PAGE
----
Final Expectations: “Need for Speed” has the social presence to leave rivals eating its dust this weekend.
Tyler Perry’s Single Moms Club
The target audience for Tyler Perry’s latest is explicitly called out in the title. With the male audience busy with its head under “Need for Speed”’s hood or still going into battle with “300: Rise of an Empire”, older females have Tyler Perry’s tribute to single mothers to keep them occupied this weekend. “Moms” has a cast that should appeal to different demos and a great engagement rate, with a very strong PTAT and YouTube Buzz rating as well as interaction on Twitter which suggests that the audience that has been reached may be limited, but is showing strong intent to see the movie.
“Temptation” was Perry’s most successful movie last year, opening to $21 million, and also boasted the best social stats, with 60% of its 180,000 strong fan base engaged, over 5 million YouTube views, and – unusually for a movie targeting this audience – an impressive search volume of 51,000. This surprisingly high amount of searches suggests “Temptation” reached an audience wider than Perry’s staple following, as “Peeples” and “A Madea Christmas” only managed 12,000 and 15,000 searches respectively, and both opened well below $20 million. “Moms” has a fan base that is more engaged and double the size of “Peeples” with more trailer views to boot, so while it probably won’t do as well as “Temptation”, “Moms” should perform better than “Peeples” and “Madea” despite its similar search volume.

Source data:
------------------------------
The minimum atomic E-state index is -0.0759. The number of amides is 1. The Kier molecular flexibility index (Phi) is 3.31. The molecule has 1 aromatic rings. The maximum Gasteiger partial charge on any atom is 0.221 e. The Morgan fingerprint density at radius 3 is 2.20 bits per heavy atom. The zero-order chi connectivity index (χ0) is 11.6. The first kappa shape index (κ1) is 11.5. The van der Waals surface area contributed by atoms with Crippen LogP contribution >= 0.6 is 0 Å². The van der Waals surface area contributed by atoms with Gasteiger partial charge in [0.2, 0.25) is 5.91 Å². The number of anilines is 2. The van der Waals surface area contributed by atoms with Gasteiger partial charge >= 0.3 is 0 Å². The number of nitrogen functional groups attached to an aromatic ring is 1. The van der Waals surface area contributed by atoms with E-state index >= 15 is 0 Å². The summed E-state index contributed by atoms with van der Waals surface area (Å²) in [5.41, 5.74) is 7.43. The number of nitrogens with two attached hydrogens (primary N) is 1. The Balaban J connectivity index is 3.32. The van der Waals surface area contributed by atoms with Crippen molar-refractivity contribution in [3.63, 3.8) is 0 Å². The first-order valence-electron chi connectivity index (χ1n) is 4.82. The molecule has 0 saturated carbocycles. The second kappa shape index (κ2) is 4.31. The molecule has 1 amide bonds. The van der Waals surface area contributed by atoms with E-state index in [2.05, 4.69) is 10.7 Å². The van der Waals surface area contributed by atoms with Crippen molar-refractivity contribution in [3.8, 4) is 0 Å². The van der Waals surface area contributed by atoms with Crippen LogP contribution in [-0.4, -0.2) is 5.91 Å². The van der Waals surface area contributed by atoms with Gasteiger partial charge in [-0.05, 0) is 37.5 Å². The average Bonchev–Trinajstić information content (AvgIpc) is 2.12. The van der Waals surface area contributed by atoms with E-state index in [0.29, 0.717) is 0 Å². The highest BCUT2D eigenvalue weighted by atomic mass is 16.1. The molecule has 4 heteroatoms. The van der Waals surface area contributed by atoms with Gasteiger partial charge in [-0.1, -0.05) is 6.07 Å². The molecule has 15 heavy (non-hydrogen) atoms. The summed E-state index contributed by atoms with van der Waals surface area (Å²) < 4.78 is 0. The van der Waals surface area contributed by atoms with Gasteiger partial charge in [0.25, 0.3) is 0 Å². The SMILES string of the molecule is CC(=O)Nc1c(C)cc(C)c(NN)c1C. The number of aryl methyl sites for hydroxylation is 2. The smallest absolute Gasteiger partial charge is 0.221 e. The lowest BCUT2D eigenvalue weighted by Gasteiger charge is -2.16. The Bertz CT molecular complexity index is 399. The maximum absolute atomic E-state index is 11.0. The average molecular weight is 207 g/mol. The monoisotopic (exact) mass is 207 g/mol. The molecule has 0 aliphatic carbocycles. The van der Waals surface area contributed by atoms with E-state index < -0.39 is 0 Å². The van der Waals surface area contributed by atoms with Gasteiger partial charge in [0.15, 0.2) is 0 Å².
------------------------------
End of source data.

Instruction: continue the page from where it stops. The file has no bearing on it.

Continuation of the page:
Final Expectations: “Single Moms Club” has a committed audience of fans who are highly engaged, but maybe not enough to dramatically turn around Tyler’s box office run.
The Veronica Mars movie is a fascinating case as it has not only sought to engage fans, but has been made possible by them. The Kickstarter project which attracted $6 million of support from 91,585 fans-turned-investors to make the “Veronica Mars” movie happen proves that there is a built-in audience desperate to see Kristen Bell as their favorite detective again, people who have been waiting 7 years since the TV show was cancelled. They’ll finally get their chance this weekend in 270 theaters nationwide (around 10% of the screens of a wide release movie) or at home via DHD.
The digital campaign has been very fan centric, with Facebook Q&As by Kristen Bell – who has also leveraged her 1.39 million Twitter followers – and other stars interacting with fans and character cards catching them up with familiar faces from the TV show. While overall fan, view and tweet numbers aren’t huge the engagement across each platform demonstrates the excitement among fans, particularly on YouTube with an incredibly high 0.78% Buzz rating. There may not be an enormous audience anticipating Veronica’s return, but existing fans couldn’t be more excited.
Final Expectations: “Veronica Mars” will perform strongly among existing audiences and could herald the dawn of a new model of crowdsourced movies being distributed by major players.